Tag Archives: Raymond Chandler


Coming up to Christmas the media fills up with list articles. Top Tens of this and that. Bests and Worsts. Most memorable. The Season/Year/Decade/Century in Review and so on. It will be even more rife this year as we’re ending a decade.

Why do so many of these get published? Because they’re easy to write. Because people like them and argue over them. And because they’re usually a great filler at a time of year when less newsworthy stuff happens.

I indulged in lists here last year. This year I’m so befuddled I’m listing sideways myself. Better to be listing than listless, I guess. Here be some recommendations from me:

Favourite things I read in 2009, (old or new)

A Beginner’s Guide to Living – Lia Hills
The Big Sleep – Raymond Chandler
The Faceless Ones – Derek Landy
Henrietta – Martine Murray
Little Brother – Cory Doctorow
Paper Towns – John Green
Somebody’s Crying – Maureen McCarthy
Ten Mile River – Paul Griffin

Picture books:
Mannie & The Long Brave Day – Martine Murray & Sally Rippin
Isabella’s Garden – Glenda Millard

2009 favourite listens

It’s been an odd year for my iPod. Normally I buy albums. This year I purchased individual tracks and largely sat with favourite albums from 2008 – or delved into the past to discover Tom Waits, John Coltrane and retro Wilco.

Of the few new albums that have had regular rotations, my favourites have been Smoking Gun from Lady of the Sunshine, Wilco from Wilco and White Lies for Dark Times from Ben Harper & Relentless7.

2009 favourite films

Man, there were so many flicks I wanted to see this year but didn’t get to in time (District 9, Samson & Delilah, Balibo, Blessed, The Changeling, Coraline). I’ll catch some of these on video over the silly season. Of those I did get to, I really enjoyed Ponyo, Watchmen, The Reader and The Hangover. I saw the latter with a bunch of mates on a boys’ night out. Laughed until my jaw hurt.

Given my aforementioned befuddlement, I know there will be things I’ve forgotten.

Personal highlights from the year have included finding a passionate publisher for Five Parts Dead, some of the workshops I conducted with students around the state and getting to know several other authors … and then realising we all struggle with the same stuff.

Every year has its tough times too. My thoughts are with those whose lives were altered forever by the February 7 inferno, along with those confronted by cancer or mental illness. Hang tough.

Awakened by The Big Sleep

It’s not often that the language in a novel prompts an actual smile, as distinct from the internal “nice one” moment of appreciation. There was a period, prior to a trip to the States, when I read Bill Bryson at night. His descriptions of small-town America made me laugh out loud. At other times authors such as Ian McEwan or Tim Winton will describe something so well my jaw drops. I’ll read these passages over and over, savouring the images used.

At present I’m reading Raymond Chandler’s The Big Sleep. It’s a detective novel, perhaps THE detective novel, hailed as the benchmark for crime fiction. And it’s fantastic.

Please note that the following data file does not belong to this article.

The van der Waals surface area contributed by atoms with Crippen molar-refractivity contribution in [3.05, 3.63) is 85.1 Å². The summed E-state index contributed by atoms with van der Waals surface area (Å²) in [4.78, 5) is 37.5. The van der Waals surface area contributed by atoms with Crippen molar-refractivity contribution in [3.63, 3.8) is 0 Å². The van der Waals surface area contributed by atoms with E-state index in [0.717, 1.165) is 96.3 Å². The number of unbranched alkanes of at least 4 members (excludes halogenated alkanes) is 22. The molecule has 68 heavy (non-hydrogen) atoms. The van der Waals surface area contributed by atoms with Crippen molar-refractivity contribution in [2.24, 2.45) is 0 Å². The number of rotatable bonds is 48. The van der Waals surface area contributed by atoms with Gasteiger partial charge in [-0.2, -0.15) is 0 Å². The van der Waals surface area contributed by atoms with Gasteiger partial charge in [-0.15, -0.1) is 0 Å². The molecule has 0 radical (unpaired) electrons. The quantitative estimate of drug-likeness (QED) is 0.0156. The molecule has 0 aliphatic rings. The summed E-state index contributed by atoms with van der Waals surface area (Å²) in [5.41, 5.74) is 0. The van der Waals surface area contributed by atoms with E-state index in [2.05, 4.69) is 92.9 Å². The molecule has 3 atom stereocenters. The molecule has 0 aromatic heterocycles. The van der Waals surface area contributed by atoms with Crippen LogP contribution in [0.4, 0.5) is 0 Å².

What I’m enjoying most are the devil-may-care descriptions the narrator, private investigator Philip Marlowe, serves up like raw steaks. The imagery is so vivid it makes me grin.

A few samples follow. I could have chosen umpteen others. Page references are from the 2008 Penguin edition (introduced by Ian Rankin):

On a hothouse full of orchids: “The light had an unreal greenish colour, like light filtered through an aquarium tank. The plants filled the place, a forest of them, with nasty meaty leaves and stalks like the newly washed fingers of dead men.” (p6)

On a femme fatale: “She approached me with enough sex appeal to stampede a businessmens’ lunch and tilted her head to finger a stray but not very stray, tendril of softly glowing hair. Her smile was tentative, but could be persuaded to be nice.” (p23)

On an ingenue: “Dark silent mystified eyes stared at me solemnly, the doubt growing larger in them, creeping into them noiselessly, like a cat in long grass stalking a young blackbird.” (pp 170-171)

On emptiness: “It was raining again the next morning, a slanting grey rain like a swung curtain of crystal beads. I got up feeling sluggish and tired and stood looking out of the windows … I was as empty of life as a scarecrow’s pockets…” (p174)

On a sad laugh: “Then she laughed. It was almost a racking laugh. It shook her as the wind shakes a tree. I thought there was puzzlement in it, not exactly surprise, but as if a new idea had been added to something already known and it didn’t fit. Then I thought that was too much to get out of a laugh.” (p213) 🙂

It’s great stuff. As I try to explain to students in my writing workshops, good writing is fresh and adventurous. Unexpected images and word combinations make the reader sit up and think. When’s the last time you pondered the contents of a scarecrow’s pockets?